Diet Sodas May Be Linked To Serious Heart Problems


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Diet soda first came into the American market back in 1952 with No-Cal ginger ale. At first, it was just an incidental part of the carbonated beverage industry that didn’t get much attention. But as the interest in weight loss grew among the American population, diet soda exploded in popularity and became the industry’s flagship product.

Big soda brands are generally targeted at everyone. But when it comes to the diet versions, women have historically been the target market. Some of the most popular brands we know today first popped up in the 1960s. They included Dr. Pepper (originally called Dietetic Dr. Pepper), Pepsi (their first diet drink was called Patio Diet Cola), and Coca-Cola (they started with Tab and later introduced Fresca).

Those early diet sodas were originally sweetened with cyclamates and saccharin. But in 1969, a rat study suggested cyclamates were carcinogenic in humans and the FDA banned its use. Cyclamates were later re-evaluated and scientists concluded it was not a carcinogen, but the ban has remained.

Saccharin was also part of that rat study and was linked to the development of bladder cancer. But, further studies showed those results occur only in rats, not humans. Saccharin was eventually delisted from the U.S. National Toxicology Program’s Report on Carcinogens and is still found in some diet fountain drinks today.

In 1983, most beverage companies transitioned to using aspartame as the artificial sweetener of choice. But in recent years, sucralose and stevia have both entered the marketplace. No matter which sweetener is used, though, artificially sweetened beverages are often touted as a healthier, low-calorie alternative to sugary drinks.

Now common in a number of products, scientists have been studying the potential link between artificial sweeteners and a host of health concerns. Particularly, in a 2020 research letter published in the Journal of the American College of Cardiology, diet soda, in particular, looks to be associated with a higher risk of cardiovascular disease.

A Look At The Study

Researchers note that sugary drink consumption has increased worldwide in recent years, and the evidence of its “detrimental impact on cardio-metabolic health is accumulating.”

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“Artificially sweetened beverages (ASB) are marketed as a healthier alternative, but their cardiometabolic impact is debated. We investigated the relationships between the consumption of sugary drinks, ASB, and the risk of cardiovascular disease (CVD) in a large prospective cohort,” the study reads.

All diet beverages containing non-nutritive sweeteners such as aspartame, sucralose, and natural sweeteners (stevia) were considered ASB. A total of 104,760 participants were included in the study—with a median age of 42.9 years—and it took place in France from 2009 to 2019.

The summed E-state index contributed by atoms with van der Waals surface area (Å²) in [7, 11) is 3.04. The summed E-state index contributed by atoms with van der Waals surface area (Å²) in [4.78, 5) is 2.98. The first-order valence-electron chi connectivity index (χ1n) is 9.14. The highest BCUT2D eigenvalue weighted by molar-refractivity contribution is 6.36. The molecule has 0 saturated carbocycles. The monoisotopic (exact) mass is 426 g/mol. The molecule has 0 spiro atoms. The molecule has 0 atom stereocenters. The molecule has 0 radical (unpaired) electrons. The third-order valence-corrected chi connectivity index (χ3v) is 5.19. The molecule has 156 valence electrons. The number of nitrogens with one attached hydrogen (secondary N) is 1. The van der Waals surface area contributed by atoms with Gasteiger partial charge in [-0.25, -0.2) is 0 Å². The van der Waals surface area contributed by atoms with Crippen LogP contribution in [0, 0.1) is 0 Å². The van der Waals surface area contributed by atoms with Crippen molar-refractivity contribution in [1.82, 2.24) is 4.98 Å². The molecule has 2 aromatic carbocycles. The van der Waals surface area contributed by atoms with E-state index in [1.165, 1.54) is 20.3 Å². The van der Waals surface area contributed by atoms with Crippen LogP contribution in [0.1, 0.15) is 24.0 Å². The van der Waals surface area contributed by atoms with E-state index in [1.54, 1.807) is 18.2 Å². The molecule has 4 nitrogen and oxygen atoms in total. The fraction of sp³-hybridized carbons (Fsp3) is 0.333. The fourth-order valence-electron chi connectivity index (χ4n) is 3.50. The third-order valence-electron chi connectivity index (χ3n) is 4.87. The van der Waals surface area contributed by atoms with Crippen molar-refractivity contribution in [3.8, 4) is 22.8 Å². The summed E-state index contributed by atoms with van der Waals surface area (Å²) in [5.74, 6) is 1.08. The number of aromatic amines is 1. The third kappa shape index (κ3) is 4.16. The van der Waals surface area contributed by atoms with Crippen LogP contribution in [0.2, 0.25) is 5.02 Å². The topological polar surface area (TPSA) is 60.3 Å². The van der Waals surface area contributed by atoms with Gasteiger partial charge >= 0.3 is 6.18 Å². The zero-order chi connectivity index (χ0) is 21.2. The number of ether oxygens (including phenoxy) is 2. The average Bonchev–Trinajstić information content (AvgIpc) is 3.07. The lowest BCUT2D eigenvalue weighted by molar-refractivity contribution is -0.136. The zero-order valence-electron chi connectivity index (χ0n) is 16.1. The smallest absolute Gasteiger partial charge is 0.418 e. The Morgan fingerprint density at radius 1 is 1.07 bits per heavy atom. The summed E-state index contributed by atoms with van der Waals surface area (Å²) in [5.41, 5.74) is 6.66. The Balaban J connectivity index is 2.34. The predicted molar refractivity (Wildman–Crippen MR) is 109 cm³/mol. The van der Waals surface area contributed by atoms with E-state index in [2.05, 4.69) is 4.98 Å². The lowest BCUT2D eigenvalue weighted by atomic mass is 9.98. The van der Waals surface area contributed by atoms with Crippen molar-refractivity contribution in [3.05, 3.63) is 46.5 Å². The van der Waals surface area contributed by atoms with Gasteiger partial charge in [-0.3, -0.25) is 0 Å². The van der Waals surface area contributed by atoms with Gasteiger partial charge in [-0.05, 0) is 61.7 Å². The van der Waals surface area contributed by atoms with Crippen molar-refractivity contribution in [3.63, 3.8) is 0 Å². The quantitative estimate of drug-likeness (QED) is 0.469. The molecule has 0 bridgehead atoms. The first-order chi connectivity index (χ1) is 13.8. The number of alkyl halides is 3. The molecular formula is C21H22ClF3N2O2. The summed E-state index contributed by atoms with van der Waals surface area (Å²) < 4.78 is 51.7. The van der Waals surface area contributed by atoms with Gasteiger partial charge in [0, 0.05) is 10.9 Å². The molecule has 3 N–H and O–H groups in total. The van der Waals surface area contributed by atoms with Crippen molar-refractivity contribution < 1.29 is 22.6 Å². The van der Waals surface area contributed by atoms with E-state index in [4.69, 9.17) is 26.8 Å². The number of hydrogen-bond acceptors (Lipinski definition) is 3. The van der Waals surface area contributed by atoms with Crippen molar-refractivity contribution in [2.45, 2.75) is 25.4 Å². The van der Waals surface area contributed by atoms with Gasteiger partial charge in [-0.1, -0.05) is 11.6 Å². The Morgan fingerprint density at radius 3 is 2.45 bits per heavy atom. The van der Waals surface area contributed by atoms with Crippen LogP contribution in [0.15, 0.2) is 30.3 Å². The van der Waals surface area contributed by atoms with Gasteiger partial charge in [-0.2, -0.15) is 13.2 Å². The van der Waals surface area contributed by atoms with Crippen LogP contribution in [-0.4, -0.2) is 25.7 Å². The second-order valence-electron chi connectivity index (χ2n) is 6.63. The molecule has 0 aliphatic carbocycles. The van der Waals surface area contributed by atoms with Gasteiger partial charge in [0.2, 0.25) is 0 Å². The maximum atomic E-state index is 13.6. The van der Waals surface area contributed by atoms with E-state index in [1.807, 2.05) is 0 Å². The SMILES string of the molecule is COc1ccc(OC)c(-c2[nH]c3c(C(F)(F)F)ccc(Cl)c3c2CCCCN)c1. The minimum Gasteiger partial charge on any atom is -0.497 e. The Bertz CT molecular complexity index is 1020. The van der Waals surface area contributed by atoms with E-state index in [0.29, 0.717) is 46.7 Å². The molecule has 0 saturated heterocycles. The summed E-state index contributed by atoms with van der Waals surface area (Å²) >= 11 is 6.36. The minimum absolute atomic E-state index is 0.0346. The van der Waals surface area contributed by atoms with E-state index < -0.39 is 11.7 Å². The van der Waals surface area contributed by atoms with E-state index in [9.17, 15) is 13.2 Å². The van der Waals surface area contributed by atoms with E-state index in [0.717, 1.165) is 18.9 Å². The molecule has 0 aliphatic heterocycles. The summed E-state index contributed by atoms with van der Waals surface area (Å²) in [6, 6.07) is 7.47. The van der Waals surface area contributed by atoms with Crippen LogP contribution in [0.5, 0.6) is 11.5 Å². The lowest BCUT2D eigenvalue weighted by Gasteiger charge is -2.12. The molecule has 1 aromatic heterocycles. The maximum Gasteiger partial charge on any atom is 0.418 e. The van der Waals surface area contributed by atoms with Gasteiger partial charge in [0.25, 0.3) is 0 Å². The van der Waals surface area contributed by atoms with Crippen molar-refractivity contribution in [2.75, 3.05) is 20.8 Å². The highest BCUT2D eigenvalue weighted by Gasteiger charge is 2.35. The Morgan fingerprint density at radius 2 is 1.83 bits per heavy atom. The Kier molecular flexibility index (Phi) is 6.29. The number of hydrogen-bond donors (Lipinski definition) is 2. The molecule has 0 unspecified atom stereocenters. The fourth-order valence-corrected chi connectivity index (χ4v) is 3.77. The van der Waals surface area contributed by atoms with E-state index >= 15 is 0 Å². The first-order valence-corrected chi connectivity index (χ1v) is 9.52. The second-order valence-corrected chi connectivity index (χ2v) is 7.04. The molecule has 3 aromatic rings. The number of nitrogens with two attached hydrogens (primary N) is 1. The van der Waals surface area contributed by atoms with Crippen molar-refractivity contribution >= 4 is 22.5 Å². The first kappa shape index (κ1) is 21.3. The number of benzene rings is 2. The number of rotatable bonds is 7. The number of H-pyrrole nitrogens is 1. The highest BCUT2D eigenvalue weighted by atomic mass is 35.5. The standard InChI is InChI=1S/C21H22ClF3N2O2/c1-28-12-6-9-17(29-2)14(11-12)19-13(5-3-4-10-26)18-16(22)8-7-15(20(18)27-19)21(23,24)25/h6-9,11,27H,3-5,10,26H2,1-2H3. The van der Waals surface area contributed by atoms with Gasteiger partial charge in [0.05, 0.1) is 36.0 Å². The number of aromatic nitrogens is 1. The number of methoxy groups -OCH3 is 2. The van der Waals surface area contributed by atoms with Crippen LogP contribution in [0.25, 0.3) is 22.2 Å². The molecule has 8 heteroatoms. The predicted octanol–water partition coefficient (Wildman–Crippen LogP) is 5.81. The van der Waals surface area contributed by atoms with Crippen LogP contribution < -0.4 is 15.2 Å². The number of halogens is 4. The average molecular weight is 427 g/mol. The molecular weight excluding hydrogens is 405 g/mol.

The Link Between Diet Drinks And Heart Health

Researchers assessed dietary intakes and consumption of artificial sweeteners based on repeated 24-hour dietary records, which included brand names of industrial products. When the data was compiled, they found that “both sugary drinks and ASB were associated with cardiovascular disease (CVD) risk.”

“The findings from this large-scale prospective cohort study suggest a potential direct association between higher artificial sweetener consumption (especially aspartame, acesulfame potassium, and sucralose) and increased cardiovascular disease risk,” the study concluded.

In other words, just because your diet soda is marked “zero calories” that doesn’t mean it’s a healthier beverage alternative. Using artificial sweeteners instead of sugar isn’t the miracle alternative we once thought it was.

The harmful effects of added sugars on your health have been extensively studied, and they are now recognized as “major risk factors” by public health authorities. Sorry to have to break your Diet Coke addiction, but sugar-free sodas may be linked to serious heart problems!

RELATED: Here’s Why You Don’t Feel Hydrated Even After Drinking Water All Day

Instead of drinking diet soda to get through your day, there are healthier alternatives. If you need the caffeine kick, try this copycat recipe for Panera Bread’s Iced Green Tea.

If you love the bubbles of diet soda, investing in a SodaStream sparkling water maker might be a good option. You can add any flavoring your heart desires, like these fruity drops from the popular sparkling water brand Bubly. If you love the traditional flavors of sodas, there is also this natural line of flavorings (including cola, cream soda, root beer, and cherry vanilla) from Bakto Flavors.

Of course, there’s nothing healthier than drinking plenty of ice-cold water every day. If you choose to add flavorings, just be sure to double-check the label.

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